- The Washington Times - Tuesday, June 4, 2002

ELLICOTT CITY, Md. In the 29 years he has been teaching high school science, Ed Rohde has seen a lot of smart youths, but 17-year-old Kavita Shukla is off the charts.
"One word: Awesome," Mr. Rohde said of the Centennial High School graduate who holds U.S. patents for two inventions, including an antibacterial food packaging paper made from the fenugreek plant.
The teen-ager's scientific prowess earned her this year's Lemelson-MIT Program apprenticeship award an all-expense paid trip to study with a leading scientist in any field.
Kavita chose David Payton, a robotics expert who specializes in complex and cooperating systems. The mentorship, which began yesterday and ends June 14 at the Information Sciences Lab at HRL Laboratories in Malibu, Calif., will explore the idea of how a swarm of individual robots can work in a team to achieve a common goal.
"Her inquiries into fenugreek show a lot of aptitude in scientific inquiry," said Mr. Payton, who volunteered to be a mentor for the program. "My goal is for her to learn something about the different ways you have to think about systems with large numbers of interacting entities."
The prestigious award came as no surprise for Mr. Rohde, who has written more than 20 letters of recommendation for Kavita for various academic awards.
"Of course, she got them all," Mr. Rohde said.
That's not because she can rattle off complex equations. She can't. What makes her successful is a combination of compassion and raw intelligence, he said.
"She's the total package," Mr. Rohde said. "I've taught bright kids. I've taught dedicated kids. I've taught kids that like to do lab work, kids that like to do book work She's everything rolled up in one. Decibel reading: Off the charts."
Born in Germany to Indian parents, Kavita spent her early childhood in India. She developed the antibacterial food packaging paper during a trip back to India five years ago after she accidentally gulped some unsafe water while brushing her teeth.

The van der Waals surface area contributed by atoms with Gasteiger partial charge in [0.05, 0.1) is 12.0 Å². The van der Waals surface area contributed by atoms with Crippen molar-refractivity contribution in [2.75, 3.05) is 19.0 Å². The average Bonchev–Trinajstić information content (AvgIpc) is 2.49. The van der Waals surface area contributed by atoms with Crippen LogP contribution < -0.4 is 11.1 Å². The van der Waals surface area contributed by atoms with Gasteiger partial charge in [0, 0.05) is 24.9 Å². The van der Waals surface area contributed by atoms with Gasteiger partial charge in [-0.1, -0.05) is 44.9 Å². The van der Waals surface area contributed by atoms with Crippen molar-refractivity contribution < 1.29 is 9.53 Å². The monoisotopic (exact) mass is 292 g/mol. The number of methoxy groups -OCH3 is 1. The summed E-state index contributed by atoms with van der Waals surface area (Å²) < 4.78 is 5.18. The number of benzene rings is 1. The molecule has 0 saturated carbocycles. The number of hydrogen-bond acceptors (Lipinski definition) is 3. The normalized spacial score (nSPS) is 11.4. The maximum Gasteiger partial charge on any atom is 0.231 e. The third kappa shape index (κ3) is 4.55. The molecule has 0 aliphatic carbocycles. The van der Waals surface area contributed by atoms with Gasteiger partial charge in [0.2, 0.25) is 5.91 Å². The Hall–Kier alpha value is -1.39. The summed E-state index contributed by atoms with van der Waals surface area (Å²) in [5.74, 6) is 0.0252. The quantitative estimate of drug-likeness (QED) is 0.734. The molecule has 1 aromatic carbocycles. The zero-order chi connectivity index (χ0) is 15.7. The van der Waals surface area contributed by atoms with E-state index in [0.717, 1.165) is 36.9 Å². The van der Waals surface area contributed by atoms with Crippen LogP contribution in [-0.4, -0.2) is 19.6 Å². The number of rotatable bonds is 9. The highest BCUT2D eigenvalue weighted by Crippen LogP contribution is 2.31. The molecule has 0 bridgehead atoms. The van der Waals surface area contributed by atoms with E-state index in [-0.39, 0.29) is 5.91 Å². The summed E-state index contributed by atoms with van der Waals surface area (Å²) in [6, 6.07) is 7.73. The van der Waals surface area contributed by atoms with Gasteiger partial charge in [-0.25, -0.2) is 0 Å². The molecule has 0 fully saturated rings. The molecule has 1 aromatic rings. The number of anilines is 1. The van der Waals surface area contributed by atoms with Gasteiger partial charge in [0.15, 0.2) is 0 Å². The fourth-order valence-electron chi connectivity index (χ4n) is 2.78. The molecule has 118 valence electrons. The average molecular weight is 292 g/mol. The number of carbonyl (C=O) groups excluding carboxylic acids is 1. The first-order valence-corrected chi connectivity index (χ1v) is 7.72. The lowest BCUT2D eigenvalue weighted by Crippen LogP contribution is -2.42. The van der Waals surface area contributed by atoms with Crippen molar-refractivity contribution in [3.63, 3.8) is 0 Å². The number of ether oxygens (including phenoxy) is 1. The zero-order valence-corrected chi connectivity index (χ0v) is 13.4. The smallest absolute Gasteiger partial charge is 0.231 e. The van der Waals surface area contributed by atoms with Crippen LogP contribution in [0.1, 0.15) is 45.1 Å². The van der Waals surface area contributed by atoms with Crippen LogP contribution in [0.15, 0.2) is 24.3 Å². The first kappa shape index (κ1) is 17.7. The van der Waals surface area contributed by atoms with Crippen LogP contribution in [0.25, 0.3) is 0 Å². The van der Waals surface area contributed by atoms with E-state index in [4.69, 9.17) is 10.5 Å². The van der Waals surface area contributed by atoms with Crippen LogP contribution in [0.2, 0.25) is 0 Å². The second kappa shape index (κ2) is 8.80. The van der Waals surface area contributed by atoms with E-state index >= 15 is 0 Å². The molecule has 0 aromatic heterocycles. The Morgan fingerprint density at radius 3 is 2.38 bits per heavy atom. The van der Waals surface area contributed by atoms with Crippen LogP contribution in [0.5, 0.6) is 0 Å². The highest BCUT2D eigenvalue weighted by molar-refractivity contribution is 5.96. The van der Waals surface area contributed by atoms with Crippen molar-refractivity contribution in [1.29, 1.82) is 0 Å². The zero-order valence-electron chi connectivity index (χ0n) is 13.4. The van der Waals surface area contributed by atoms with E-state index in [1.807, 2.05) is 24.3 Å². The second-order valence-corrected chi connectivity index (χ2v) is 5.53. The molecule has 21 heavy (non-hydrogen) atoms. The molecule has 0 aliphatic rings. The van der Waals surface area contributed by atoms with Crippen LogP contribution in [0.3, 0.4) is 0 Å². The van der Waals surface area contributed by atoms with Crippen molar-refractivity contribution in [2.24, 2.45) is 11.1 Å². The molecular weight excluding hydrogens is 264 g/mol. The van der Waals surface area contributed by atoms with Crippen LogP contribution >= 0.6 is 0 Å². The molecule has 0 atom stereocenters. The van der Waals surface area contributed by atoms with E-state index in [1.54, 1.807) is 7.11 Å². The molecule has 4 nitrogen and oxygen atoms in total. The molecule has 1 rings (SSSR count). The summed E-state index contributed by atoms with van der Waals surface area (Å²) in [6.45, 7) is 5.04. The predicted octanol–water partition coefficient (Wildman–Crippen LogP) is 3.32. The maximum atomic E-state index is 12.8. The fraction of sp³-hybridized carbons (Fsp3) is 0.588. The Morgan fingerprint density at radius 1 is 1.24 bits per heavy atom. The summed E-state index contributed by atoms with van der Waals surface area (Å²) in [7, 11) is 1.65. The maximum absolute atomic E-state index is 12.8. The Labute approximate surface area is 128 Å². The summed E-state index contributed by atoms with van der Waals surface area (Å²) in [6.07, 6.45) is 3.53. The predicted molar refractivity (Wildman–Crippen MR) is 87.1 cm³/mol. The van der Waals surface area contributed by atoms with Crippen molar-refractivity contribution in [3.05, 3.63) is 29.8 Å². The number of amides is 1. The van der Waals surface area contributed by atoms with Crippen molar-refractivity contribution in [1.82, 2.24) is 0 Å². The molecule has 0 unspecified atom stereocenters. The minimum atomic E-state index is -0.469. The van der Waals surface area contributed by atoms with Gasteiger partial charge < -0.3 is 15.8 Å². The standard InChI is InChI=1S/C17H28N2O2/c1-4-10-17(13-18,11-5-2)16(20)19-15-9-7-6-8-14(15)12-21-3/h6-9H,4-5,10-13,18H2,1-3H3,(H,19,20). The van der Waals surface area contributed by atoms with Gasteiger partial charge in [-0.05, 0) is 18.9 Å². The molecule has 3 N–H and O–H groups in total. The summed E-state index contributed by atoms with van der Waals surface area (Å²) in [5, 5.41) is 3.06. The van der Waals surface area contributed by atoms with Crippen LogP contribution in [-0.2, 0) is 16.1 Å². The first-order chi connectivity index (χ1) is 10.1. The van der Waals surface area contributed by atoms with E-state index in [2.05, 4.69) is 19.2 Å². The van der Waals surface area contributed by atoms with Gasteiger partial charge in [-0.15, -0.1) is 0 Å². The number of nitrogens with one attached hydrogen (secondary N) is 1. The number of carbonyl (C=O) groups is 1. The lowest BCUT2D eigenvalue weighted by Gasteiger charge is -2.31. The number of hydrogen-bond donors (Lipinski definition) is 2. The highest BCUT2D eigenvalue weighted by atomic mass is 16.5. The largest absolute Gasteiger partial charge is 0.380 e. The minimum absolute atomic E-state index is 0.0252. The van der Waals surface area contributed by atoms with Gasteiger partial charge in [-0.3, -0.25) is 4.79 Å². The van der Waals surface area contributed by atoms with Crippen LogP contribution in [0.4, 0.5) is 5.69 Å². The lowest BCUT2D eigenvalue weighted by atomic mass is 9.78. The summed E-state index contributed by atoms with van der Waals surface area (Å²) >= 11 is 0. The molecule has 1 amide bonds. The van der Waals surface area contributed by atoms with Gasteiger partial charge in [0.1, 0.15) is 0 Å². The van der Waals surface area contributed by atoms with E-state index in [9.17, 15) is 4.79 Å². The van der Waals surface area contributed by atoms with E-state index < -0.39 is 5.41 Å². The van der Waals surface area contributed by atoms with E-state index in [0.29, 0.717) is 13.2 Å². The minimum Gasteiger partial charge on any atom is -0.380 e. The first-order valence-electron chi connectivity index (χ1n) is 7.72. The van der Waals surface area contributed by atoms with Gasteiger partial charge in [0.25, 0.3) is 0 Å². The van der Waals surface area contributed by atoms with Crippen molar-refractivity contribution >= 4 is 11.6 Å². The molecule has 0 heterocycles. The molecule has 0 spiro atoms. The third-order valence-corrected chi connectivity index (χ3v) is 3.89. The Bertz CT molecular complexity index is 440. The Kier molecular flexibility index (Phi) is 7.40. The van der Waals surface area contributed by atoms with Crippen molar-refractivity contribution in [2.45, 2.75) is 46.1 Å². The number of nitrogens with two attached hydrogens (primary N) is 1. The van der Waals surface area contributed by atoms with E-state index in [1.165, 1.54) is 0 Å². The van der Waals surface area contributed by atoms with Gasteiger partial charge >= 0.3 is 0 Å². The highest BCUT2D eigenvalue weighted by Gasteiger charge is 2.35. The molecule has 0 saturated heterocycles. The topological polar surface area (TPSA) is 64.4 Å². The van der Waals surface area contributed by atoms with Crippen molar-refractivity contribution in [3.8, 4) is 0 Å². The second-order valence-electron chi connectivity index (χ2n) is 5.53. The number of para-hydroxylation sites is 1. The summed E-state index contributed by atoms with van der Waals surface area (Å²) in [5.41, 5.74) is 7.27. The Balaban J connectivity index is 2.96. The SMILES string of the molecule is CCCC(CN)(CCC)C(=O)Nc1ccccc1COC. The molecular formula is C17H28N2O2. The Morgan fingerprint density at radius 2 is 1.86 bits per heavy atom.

"My grandmother gave me yellow curry powder. She said 'Take this, and you'll be fine,'" Kavita said. "I was really skeptical. I didn't think it would work. But I didn't get sick."
She discovered the main ingredient in the powder was fenugreek.
"That really sparked my interest," she said.
Through her research, she found that fruits and vegetables wrapped in fenugreek-treated paper lasted four to six weeks longer than food protected by traditional wrapping.
"Fenugreek paper could change the lives of thousands maybe millions of people in Third World countries," said Kavita, who was granted a patent in April.
Kavita, who is also accomplished in classical Indian dance and violin, received her first patent when she was 13 for "Smart Lid," a lab-safety device for bottles containing hazardous materials.
"As long as I can remember, I've been inventing things random, crazy inventions," she said. In the third grade, "I built a Mars lander out of a soda bottle."
Besides spending time on her projects, Kavita is also the co-founder and CEO of a nonprofit, student-run water-testing company that operates in partnership with Columbia-based W.R. Grace. The company, called SAFEH2O, is staffed by 55 students and has tested more than 450 residential water samples in the Baltimore region. The purpose is to alert residents about problems such as excessive lead or impurities.
Kavita will enroll at Harvard University in the fall.
Her next project will be writing a book with her sister, a business graduate student at Stanford University, to show other young scientists how to conduct independent research.
"My big hope is to inspire other young scientists," she said.


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